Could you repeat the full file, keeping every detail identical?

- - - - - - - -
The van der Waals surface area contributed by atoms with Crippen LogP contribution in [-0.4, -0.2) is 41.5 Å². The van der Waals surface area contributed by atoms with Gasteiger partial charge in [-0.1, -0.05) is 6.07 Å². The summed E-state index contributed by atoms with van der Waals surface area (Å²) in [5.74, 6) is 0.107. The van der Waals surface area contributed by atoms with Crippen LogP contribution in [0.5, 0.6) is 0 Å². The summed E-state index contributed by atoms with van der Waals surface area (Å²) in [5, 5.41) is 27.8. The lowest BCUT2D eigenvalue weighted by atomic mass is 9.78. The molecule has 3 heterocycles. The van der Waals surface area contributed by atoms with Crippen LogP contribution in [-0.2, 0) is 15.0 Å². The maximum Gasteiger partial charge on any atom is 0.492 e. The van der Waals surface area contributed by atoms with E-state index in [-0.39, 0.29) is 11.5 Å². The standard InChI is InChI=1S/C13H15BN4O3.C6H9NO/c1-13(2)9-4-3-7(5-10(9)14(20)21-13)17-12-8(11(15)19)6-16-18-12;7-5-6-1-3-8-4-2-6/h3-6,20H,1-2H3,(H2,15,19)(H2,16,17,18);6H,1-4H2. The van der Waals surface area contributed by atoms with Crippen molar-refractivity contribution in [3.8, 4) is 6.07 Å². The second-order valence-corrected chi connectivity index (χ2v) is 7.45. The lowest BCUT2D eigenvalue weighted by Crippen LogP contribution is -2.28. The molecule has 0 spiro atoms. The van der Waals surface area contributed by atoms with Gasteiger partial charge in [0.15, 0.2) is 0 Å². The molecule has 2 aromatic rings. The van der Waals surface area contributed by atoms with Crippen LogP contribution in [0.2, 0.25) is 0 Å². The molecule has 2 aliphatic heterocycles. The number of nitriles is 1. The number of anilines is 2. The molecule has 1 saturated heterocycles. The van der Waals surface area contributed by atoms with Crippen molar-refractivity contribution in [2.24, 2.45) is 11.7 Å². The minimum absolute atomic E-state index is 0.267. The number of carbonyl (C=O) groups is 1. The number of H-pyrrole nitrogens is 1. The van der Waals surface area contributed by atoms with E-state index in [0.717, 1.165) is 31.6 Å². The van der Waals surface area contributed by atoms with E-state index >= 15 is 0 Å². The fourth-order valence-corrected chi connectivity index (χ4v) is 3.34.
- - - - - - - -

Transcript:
The van der Waals surface area contributed by atoms with Crippen LogP contribution in [-0.4, -0.2) is 41.5 Å². The van der Waals surface area contributed by atoms with Gasteiger partial charge in [-0.1, -0.05) is 6.07 Å². The summed E-state index contributed by atoms with van der Waals surface area (Å²) in [5.74, 6) is 0.107. The van der Waals surface area contributed by atoms with Crippen LogP contribution in [0.5, 0.6) is 0 Å². The summed E-state index contributed by atoms with van der Waals surface area (Å²) in [5, 5.41) is 27.8. The lowest BCUT2D eigenvalue weighted by atomic mass is 9.78. The molecule has 3 heterocycles. The van der Waals surface area contributed by atoms with Crippen LogP contribution in [-0.2, 0) is 15.0 Å². The maximum Gasteiger partial charge on any atom is 0.492 e. The van der Waals surface area contributed by atoms with E-state index in [-0.39, 0.29) is 11.5 Å². The standard InChI is InChI=1S/C13H15BN4O3.C6H9NO/c1-13(2)9-4-3-7(5-10(9)14(20)21-13)17-12-8(11(15)19)6-16-18-12;7-5-6-1-3-8-4-2-6/h3-6,20H,1-2H3,(H2,15,19)(H2,16,17,18);6H,1-4H2. The van der Waals surface area contributed by atoms with Crippen molar-refractivity contribution in [3.8, 4) is 6.07 Å². The second-order valence-corrected chi connectivity index (χ2v) is 7.45. The lowest BCUT2D eigenvalue weighted by Crippen LogP contribution is -2.28. The molecule has 0 spiro atoms. The van der Waals surface area contributed by atoms with Gasteiger partial charge in [0.15, 0.2) is 0 Å². The molecule has 2 aromatic rings. The van der Waals surface area contributed by atoms with Crippen LogP contribution in [0.2, 0.25) is 0 Å². The molecule has 2 aliphatic heterocycles. The number of nitriles is 1. The number of anilines is 2. The molecule has 1 saturated heterocycles. The van der Waals surface area contributed by atoms with Crippen molar-refractivity contribution in [2.24, 2.45) is 11.7 Å². The minimum absolute atomic E-state index is 0.267. The number of carbonyl (C=O) groups is 1. The number of H-pyrrole nitrogens is 1. The van der Waals surface area contributed by atoms with E-state index in [0.717, 1.165) is 31.6 Å². The van der Waals surface area contributed by atoms with E-state index >= 15 is 0 Å². The fourth-order valence-corrected chi connectivity index (χ4v) is 3.34.